Governor of the Central Bank of Iran (CBI) Abdolnasser Hemmati said on Tuesday that his country is not worried about the pending decision of the Financial Action Task Force on its case, adding that FATF is unlikely, though, to blacklist Tehran.
The Paris-based FATF is currently meeting with the participation of delegates from world countries, and Iran is expected to come up in its discussions.
Last October, the purported global finance watchdog gave Iran four months "for the sixth and last time" to ratify bills relating to the campaign against money laundering and funding terrorism.
Out of the four bills required by the FATF, Iran has already accepted two, but the other two bills have been stalled amid worries that they may expose the country to financial spying and new sanctions on Tehran.
To address the issue, Iran has adopted a set of internal regulations to fight money laundering and funding terrorism.
The government has been urging for the ratification of the remaining FATF bills, contending that without them, Iran may not be able to conduct financial transactions with its allies such as Russia and China.
The administration has also warned Iran’s currency might fall if the bills are not ratified. During recent days, the US dollar has jumped again reaching 143,000 rials, crossing the central bank's "red line" of 140,000 rials.
Hemmati on Tuesday expressed confidence that the dollar would return to levels below the 140,000 red line.
“The recent exchange rate fluctuations are due to some trying to inflame the market under the pretext of the FATF meeting. This is while we have repeatedly stated that this issue will not affect the market,” he told reporters.
“Some say that the dollar has broken through the resistance level of 140,000 but it should be remembered that this level has been broken about three times in the last year but the central bank has managed to control the market and prices have balanced out,” he added.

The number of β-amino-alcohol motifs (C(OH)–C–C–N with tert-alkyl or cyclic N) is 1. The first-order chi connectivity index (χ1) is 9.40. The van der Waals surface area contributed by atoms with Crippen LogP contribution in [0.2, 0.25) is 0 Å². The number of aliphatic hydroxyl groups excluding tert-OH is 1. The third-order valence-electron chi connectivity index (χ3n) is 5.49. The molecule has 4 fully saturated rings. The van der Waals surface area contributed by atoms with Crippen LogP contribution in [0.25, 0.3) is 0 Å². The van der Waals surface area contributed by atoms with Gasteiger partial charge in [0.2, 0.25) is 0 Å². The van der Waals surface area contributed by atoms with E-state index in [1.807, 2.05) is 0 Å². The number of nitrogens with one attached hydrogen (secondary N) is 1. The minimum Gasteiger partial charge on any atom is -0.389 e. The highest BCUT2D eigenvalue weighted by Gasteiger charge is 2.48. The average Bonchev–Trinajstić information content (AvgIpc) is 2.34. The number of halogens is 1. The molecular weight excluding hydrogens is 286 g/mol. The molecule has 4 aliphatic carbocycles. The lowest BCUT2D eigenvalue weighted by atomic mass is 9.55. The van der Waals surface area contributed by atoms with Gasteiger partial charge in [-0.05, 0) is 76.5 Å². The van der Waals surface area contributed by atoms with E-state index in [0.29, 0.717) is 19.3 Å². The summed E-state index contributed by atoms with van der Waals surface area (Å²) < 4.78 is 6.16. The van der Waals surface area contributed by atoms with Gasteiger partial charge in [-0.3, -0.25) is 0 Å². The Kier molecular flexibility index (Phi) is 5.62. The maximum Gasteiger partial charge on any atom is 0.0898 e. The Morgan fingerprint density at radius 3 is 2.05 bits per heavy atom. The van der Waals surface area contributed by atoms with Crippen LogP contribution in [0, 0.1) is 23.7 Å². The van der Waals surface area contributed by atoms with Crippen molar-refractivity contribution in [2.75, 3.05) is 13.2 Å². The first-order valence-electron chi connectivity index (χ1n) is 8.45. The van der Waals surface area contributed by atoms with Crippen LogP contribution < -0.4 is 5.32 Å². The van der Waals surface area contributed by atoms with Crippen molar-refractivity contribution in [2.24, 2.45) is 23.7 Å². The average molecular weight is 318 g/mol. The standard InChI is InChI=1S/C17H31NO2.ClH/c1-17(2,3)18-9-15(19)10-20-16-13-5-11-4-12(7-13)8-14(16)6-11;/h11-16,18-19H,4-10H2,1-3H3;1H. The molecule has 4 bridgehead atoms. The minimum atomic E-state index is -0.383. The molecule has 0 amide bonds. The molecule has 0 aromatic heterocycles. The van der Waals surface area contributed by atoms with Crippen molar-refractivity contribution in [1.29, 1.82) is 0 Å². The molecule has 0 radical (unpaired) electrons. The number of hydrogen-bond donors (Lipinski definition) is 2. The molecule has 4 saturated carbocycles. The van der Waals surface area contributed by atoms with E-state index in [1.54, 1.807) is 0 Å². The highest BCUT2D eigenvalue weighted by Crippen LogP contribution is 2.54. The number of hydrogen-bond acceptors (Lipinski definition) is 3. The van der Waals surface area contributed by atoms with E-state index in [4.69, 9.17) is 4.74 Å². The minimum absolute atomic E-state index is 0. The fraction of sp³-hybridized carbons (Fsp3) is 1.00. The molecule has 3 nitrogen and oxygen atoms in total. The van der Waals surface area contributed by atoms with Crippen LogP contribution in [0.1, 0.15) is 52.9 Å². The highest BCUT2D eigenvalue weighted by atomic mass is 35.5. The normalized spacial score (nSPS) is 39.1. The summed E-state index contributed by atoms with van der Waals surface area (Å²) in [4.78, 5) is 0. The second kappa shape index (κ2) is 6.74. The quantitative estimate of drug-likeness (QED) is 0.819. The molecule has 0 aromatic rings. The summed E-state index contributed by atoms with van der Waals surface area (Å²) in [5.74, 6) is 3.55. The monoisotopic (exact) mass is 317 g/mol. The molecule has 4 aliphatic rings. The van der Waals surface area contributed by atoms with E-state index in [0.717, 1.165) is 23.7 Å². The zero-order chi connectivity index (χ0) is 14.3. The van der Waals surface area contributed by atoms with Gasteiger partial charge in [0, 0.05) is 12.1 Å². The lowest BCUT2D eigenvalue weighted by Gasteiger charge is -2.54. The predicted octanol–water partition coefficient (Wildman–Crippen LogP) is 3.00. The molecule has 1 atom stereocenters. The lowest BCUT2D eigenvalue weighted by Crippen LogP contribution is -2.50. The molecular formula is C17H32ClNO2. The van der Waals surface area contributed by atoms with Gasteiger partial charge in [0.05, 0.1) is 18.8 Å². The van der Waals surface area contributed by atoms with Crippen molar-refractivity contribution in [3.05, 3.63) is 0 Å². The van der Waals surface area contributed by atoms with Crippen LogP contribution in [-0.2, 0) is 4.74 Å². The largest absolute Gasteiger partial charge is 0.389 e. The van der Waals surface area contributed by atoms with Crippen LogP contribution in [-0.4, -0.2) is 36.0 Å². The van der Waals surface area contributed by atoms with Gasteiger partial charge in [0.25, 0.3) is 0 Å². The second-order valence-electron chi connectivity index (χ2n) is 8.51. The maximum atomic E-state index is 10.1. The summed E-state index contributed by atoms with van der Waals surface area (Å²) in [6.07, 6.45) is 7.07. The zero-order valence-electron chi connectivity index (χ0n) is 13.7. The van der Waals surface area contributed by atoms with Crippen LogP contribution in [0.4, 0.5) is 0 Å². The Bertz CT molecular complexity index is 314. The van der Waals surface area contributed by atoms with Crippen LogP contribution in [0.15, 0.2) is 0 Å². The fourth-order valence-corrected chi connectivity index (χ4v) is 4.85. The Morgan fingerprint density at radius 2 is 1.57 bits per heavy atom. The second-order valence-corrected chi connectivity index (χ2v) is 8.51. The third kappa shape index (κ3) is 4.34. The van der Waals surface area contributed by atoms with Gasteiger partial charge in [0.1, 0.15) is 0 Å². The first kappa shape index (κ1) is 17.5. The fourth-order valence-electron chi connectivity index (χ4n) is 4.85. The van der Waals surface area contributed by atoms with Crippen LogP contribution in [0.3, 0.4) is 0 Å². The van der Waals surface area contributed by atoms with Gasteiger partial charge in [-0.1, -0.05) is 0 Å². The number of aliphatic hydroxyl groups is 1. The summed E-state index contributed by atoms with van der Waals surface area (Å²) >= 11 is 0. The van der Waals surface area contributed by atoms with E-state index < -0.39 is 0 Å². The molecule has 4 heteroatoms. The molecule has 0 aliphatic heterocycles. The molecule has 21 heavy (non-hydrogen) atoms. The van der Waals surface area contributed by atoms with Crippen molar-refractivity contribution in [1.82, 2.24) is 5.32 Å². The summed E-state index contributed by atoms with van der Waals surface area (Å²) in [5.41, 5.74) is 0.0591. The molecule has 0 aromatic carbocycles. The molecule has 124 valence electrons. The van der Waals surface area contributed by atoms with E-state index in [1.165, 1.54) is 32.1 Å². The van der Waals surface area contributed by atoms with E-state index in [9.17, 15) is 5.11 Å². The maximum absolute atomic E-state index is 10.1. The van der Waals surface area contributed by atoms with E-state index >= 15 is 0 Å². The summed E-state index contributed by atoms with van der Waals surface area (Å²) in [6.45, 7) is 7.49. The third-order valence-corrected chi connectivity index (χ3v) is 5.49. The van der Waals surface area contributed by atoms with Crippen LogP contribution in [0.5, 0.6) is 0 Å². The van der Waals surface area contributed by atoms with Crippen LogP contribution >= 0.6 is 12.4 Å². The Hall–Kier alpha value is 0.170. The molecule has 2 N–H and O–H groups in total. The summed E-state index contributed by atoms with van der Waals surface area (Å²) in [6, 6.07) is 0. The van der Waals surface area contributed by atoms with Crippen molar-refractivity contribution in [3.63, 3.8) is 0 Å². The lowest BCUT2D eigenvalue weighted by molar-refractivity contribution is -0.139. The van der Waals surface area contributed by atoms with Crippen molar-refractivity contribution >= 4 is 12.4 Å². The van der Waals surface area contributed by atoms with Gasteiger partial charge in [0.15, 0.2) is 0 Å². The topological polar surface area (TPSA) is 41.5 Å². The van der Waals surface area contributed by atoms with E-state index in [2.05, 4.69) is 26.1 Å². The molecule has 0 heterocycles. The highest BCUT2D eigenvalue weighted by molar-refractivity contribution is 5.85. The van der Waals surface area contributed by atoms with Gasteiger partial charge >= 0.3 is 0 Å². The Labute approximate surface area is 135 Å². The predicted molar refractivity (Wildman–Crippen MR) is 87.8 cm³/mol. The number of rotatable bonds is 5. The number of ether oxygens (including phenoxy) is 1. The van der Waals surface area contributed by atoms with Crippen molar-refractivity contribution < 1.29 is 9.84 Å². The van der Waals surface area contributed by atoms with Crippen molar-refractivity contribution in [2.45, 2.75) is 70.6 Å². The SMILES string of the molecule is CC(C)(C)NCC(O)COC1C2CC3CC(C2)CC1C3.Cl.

Officials say speculators in the free market fuel rumors about the possible fallout from the FATF’s blacklisting of Iran to reap the windfall from dollar price movements.
The rial hit a historic bottom in 2018 amid a flurry of panic buying of the greenback in the country. Since then, it has recouped some of the losses.
According to US news magazine Foreign Policy, social media networks played a key role in stoking fears of an economic downturn which prompted some families to convert their savings into dollars and euros after Iran came under intensified American sanctions.
Hemmati said Tuesday, “It is unlikely for Iran to be entered into the FATF blacklist. However, even if it is, this will not affect the exchange rate.”
“Whatever happens it should be borne in mind that our trade and foreign currency exchanges are conducted through non-sanctionable routes,” he said.
Because of unilateral US sanctions, Iran is cut off from international payment networks, including SWIFT, making it impossible for the country to transfer money and carry out normal trade.
Hemmati said if the FATF blacklists Iran, “something bad that some people think will not happen.”
“Of course, I don't think they will make the wrong decision to blacklist Iran.”